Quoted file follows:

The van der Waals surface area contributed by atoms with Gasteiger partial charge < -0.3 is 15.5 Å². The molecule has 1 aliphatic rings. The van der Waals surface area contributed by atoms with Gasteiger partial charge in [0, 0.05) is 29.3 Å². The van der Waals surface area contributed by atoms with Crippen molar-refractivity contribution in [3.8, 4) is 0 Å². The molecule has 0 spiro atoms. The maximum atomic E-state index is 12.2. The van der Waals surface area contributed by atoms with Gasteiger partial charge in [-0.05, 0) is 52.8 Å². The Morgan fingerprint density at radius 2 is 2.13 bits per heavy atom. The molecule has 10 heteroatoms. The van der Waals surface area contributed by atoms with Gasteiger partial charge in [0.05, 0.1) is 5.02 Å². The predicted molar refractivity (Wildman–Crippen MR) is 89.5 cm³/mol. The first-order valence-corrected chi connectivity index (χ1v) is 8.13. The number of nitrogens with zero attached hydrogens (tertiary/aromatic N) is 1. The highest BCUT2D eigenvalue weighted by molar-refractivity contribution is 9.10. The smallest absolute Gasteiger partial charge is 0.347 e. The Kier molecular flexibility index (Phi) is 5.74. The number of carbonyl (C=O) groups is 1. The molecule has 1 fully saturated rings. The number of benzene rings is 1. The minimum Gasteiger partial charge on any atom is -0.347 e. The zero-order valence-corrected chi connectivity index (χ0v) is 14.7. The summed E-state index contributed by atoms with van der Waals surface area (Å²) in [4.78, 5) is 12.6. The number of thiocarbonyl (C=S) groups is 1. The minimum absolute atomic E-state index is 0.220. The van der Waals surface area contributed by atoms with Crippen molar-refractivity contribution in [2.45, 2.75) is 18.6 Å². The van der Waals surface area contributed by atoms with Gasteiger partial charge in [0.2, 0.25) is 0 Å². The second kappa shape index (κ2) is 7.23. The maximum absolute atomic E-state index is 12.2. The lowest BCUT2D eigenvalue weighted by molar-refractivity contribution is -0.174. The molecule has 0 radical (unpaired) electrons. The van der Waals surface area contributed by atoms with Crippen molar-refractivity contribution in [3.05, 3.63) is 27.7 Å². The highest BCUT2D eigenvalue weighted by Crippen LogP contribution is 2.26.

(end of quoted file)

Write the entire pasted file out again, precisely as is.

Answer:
The van der Waals surface area contributed by atoms with Gasteiger partial charge < -0.3 is 15.5 Å². The molecule has 1 aliphatic rings. The van der Waals surface area contributed by atoms with Gasteiger partial charge in [0, 0.05) is 29.3 Å². The van der Waals surface area contributed by atoms with Crippen molar-refractivity contribution in [3.8, 4) is 0 Å². The molecule has 0 spiro atoms. The maximum atomic E-state index is 12.2. The van der Waals surface area contributed by atoms with Gasteiger partial charge in [-0.05, 0) is 52.8 Å². The Morgan fingerprint density at radius 2 is 2.13 bits per heavy atom. The molecule has 10 heteroatoms. The van der Waals surface area contributed by atoms with Gasteiger partial charge in [0.05, 0.1) is 5.02 Å². The predicted molar refractivity (Wildman–Crippen MR) is 89.5 cm³/mol. The first-order valence-corrected chi connectivity index (χ1v) is 8.13. The number of nitrogens with zero attached hydrogens (tertiary/aromatic N) is 1. The highest BCUT2D eigenvalue weighted by molar-refractivity contribution is 9.10. The smallest absolute Gasteiger partial charge is 0.347 e. The Kier molecular flexibility index (Phi) is 5.74. The number of carbonyl (C=O) groups is 1. The molecule has 1 fully saturated rings. The number of benzene rings is 1. The minimum Gasteiger partial charge on any atom is -0.347 e. The zero-order valence-corrected chi connectivity index (χ0v) is 14.7. The summed E-state index contributed by atoms with van der Waals surface area (Å²) in [4.78, 5) is 12.6. The number of thiocarbonyl (C=S) groups is 1. The minimum absolute atomic E-state index is 0.220. The van der Waals surface area contributed by atoms with Crippen molar-refractivity contribution in [2.45, 2.75) is 18.6 Å². The van der Waals surface area contributed by atoms with Gasteiger partial charge in [0.2, 0.25) is 0 Å². The second kappa shape index (κ2) is 7.23. The maximum absolute atomic E-state index is 12.2. The lowest BCUT2D eigenvalue weighted by molar-refractivity contribution is -0.174. The molecule has 0 radical (unpaired) electrons. The van der Waals surface area contributed by atoms with Crippen molar-refractivity contribution in [3.05, 3.63) is 27.7 Å². The highest BCUT2D eigenvalue weighted by Crippen LogP contribution is 2.26.